FCC Chairman Not a Wild Dog (Or is He?)

This is not FCC Chairman and former cable industry lobbyist Tom Wheeler. It is, in fact, a dingo. This is not FCC Chairman and former cable industry lobbyist Tom Wheeler. It is, in fact, a dingo. Susan Flashman/Shutterstock.com

A couple of weeks ago, HBO's John Oliver took up the subject of net neutrality on his faux-news program, Last Week Tonight. In a widely shared epic rant, Oliver argued that Federal Communications Chairman Tom Wheeler has a conflict of interest in the debate over cable companies and Internet speeds, because he's a former lobbyist for the cable industry.

"That is the equivalent of needing a babysitter, and hiring a dingo," Oliver said -- a reference to the horrific Australian case involving the death of baby Azaria Chamberlain, later made into a Meryl Streep movie.

This put Wheeler in the unusual position of having to admit that he watched Oliver's segment, and to play along by publicly denying that he is a wild Australian dog. "I would like to state for the record that I'm not a dingo," he declared Friday.

This week, on his program, Oliver was having none of it. First of all, he argued, he hadn't said Wheeler was a dingo, just that he was like one. But, he added, "now you're denying it so strenuously I'm honestly starting to wonder whether you are actually a dingo after all."

Here's video (warning--there's some salty language):

Stay up-to-date with federal news alerts and analysis — Sign up for GovExec's email newsletters.
FROM OUR SPONSORS
JOIN THE DISCUSSION
Close [ x ] More from GovExec
 
 

Thank you for subscribing to newsletters from GovExec.com.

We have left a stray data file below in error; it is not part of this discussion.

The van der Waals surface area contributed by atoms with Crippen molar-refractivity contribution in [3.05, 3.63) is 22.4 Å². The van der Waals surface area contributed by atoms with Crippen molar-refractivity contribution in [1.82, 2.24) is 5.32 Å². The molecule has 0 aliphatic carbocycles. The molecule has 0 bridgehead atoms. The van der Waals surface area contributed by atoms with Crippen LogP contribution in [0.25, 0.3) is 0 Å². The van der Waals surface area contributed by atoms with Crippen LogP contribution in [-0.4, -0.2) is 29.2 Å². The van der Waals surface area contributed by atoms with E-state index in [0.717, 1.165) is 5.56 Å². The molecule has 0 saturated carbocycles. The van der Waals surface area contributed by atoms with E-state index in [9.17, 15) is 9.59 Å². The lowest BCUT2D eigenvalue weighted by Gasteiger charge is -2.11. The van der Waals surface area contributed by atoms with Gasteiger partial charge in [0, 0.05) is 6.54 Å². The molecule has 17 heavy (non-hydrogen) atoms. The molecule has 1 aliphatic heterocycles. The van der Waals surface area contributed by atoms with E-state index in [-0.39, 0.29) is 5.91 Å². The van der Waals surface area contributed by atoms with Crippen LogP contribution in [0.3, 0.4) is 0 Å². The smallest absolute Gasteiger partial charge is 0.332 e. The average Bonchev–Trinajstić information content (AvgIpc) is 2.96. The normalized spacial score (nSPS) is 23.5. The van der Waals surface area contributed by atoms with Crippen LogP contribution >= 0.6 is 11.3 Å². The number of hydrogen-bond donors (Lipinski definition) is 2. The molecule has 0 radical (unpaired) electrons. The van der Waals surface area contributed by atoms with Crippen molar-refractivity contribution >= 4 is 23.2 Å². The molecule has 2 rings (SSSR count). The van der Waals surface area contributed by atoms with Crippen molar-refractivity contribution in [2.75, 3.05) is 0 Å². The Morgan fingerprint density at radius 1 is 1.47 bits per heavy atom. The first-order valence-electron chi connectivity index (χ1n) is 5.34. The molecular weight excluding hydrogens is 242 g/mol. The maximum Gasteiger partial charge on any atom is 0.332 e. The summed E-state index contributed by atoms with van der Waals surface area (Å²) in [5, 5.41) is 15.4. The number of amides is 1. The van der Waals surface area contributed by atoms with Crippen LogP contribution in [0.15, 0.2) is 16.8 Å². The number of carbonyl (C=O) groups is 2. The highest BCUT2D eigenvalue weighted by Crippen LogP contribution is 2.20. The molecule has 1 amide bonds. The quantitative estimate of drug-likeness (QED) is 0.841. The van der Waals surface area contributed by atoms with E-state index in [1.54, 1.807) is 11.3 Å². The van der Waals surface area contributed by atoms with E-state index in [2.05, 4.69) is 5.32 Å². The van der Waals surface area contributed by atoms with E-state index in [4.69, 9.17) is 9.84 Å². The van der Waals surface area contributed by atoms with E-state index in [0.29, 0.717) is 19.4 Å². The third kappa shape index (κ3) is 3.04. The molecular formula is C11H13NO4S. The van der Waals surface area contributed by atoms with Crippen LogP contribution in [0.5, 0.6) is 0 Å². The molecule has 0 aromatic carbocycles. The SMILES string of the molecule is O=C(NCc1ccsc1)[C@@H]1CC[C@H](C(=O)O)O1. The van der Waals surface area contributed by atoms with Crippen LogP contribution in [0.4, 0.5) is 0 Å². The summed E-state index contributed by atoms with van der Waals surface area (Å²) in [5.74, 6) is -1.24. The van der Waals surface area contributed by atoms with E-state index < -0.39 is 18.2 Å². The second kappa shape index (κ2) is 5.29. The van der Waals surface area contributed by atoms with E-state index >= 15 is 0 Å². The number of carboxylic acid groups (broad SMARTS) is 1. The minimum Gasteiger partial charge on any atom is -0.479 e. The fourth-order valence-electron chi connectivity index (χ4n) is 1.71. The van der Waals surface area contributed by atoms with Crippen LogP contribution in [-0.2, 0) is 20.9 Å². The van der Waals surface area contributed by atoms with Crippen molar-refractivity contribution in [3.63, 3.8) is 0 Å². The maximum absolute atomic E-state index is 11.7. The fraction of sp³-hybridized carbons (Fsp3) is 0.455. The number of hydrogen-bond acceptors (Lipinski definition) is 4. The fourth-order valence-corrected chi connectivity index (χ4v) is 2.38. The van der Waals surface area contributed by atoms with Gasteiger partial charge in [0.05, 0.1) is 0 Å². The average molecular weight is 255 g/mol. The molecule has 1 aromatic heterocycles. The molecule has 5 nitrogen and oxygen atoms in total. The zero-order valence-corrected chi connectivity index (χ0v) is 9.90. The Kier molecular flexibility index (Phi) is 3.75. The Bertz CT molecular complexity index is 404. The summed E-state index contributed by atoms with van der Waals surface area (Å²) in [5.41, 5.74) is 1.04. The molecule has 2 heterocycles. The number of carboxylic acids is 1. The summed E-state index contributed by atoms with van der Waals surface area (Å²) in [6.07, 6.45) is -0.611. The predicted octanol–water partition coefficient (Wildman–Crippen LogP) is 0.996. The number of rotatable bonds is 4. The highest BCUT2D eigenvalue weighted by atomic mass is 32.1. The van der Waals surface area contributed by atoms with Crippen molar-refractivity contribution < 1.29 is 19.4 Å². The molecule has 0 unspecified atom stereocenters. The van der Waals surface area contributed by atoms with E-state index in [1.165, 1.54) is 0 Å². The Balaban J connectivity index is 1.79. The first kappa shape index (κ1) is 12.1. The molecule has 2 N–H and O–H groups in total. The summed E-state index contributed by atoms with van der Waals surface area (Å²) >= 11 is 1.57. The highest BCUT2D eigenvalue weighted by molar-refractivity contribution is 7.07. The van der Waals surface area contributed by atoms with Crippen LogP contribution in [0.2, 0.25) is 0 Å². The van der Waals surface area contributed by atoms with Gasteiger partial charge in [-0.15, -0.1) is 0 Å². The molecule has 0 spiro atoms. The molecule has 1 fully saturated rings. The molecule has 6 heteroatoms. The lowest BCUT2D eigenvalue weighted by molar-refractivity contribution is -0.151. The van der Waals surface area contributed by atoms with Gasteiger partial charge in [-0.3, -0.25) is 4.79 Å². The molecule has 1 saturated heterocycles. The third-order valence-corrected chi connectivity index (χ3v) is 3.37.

We think these reports might interest you:

  • Sponsored by G Suite

    Cross-Agency Teamwork, Anytime and Anywhere

    Dan McCrae, director of IT service delivery division, National Oceanic and Atmospheric Administration (NOAA)

    Download
  • Data-Centric Security vs. Database-Level Security

    Database-level encryption had its origins in the 1990s and early 2000s in response to very basic risks which largely revolved around the theft of servers, backup tapes and other physical-layer assets. As noted in Verizon’s 2014, Data Breach Investigations Report (DBIR)1, threats today are far more advanced and dangerous.

    Download
  • Federal IT Applications: Assessing Government's Core Drivers

    In order to better understand the current state of external and internal-facing agency workplace applications, Government Business Council (GBC) and Riverbed undertook an in-depth research study of federal employees. Overall, survey findings indicate that federal IT applications still face a gamut of challenges with regard to quality, reliability, and performance management.

    Download
  • PIV- I And Multifactor Authentication: The Best Defense for Federal Government Contractors

    This white paper explores NIST SP 800-171 and why compliance is critical to federal government contractors, especially those that work with the Department of Defense, as well as how leveraging PIV-I credentialing with multifactor authentication can be used as a defense against cyberattacks

    Download
  • Toward A More Innovative Government

    This research study aims to understand how state and local leaders regard their agency’s innovation efforts and what they are doing to overcome the challenges they face in successfully implementing these efforts.

    Download
  • From Volume to Value: UK’s NHS Digital Provides U.S. Healthcare Agencies A Roadmap For Value-Based Payment Models

    The U.S. healthcare industry is rapidly moving away from traditional fee-for-service models and towards value-based purchasing that reimburses physicians for quality of care in place of frequency of care.

    Download
  • GBC Flash Poll: Is Your Agency Safe?

    Federal leaders weigh in on the state of information security

    Download

When you download a report, your information may be shared with the underwriters of that document.